Hello everyone! It's been a while, right?
I'm getting into the fall spirit, and that means reading books that fall into that cozy, otherworldly, and sometimes even spooky feeling we get around this time. I've had this book for an extremely long time, and thanks to my book club finally got around to reading it. This is my spoiler free review of "The Strange Case of the Alchemist's Daughter" by Theodora Goss.
*My reviews are generally structured in to four different parts; Synopsis, Pros, Cons, and Conclusion*
Mary Jekyll, alone and penniless following her parents’ death, is curious about the secrets of her father’s mysterious past. One clue in particular hints that Edward Hyde, her father’s former friend and a murderer, may be nearby, and there is a reward for information leading to his capture…a reward that would solve all of her immediate financial woes.
But her hunt leads her to Hyde’s daughter, Diana, a feral child left to be raised by nuns. With the assistance of Sherlock Holmes and Dr. Watson, Mary continues her search for the elusive Hyde, and soon befriends more women, all of whom have been created through terrifying experimentation: Beatrice Rappaccini, Catherin Moreau, and Justine Frankenstein.
When their investigations lead them to the discovery of a secret society of immoral and power-crazed scientists, the horrors of their past return. Now it is up to the monsters to finally triumph over the monstrous.
One of the best things about this book is how it takes the classics in literature that we know and love, and twists them just enough to make them feel new and unheard of. "Frankenstein", and "The Strange Case of Jekyll Hyde, Dr Jekyll and Mr Hyde" are stories that are almost universal in nature, whether or not people are familiar with the classics, there's been enough movies and retellings of these stories for most people to have a basic idea of what happens in them.
Goss's book takes these familiar elements, and gives them to a new cast of characters. Women who have been exposed, manipulated, or abused by the crazed ambition of these mad scientists, mad men who act "monstrous" in the name of science and discovery.
It just really makes the whole story that much more interesting, and gives us a greater sense of the world as imagined during these times in Victorian England, with monsters and magic and science beyond our expectations behind every corner.
Goss also has a very interesting storytelling style, where she breaks the 4th wall with her characters to explain details in the story. While I enjoyed it as the book went on, I have to say that it took some getting used to.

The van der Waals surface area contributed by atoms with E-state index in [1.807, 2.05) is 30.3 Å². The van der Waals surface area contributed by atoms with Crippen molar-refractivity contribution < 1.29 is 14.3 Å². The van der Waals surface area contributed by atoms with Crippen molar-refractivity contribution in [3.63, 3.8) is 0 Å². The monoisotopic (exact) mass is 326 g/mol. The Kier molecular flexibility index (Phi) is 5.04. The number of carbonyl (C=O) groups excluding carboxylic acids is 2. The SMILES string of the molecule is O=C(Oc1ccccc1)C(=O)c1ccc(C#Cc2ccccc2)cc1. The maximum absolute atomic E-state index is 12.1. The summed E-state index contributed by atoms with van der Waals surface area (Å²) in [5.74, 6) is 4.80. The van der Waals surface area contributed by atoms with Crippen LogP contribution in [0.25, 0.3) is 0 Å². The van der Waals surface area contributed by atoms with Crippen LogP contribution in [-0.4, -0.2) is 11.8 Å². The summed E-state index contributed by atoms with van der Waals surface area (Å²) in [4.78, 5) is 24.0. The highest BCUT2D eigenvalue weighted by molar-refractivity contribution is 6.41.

Like I said above, the "breaking the 4th wall" element of storytelling is definitely an interesting feature. I enjoyed it in terms of getting to know the characters a little more, getting more and more excited as certain people were introduced throughout the story, but I have to say that it was sometimes distracting from the story itself-at least at first.
The only other complaint I have with this book is that it feels very Pokemon. Gotta catch 'em all was in the back of my head as I read about the many different women who were somehow involved in the many literature classics throughout the book. And while I enjoyed reading their perspectives and hearing their stories, it almost felt crammed with how many were in just this first novel.
Overall, I'd give this book a 75%, C+ rating. It was interesting as the plot developed, I enjoyed meeting and reading about the characters, both familiar from other literature classics and the originals present in Goss' work. I loved seeing how having these women involved would change the stories we grew up with, and the murder-mystery element of it. However, personally it took a while for me to get interested in the action and invested in the main character.
I'd love to know what you thought of this book. It is the first in a series and I liked this first one enough to plan on reading the second and third that are currently out now. Are they better than the first? Worse? What should I look forward to by continuing this series? I'd love to know your thoughts.
Thanks for reading, and I'll talk to you soon.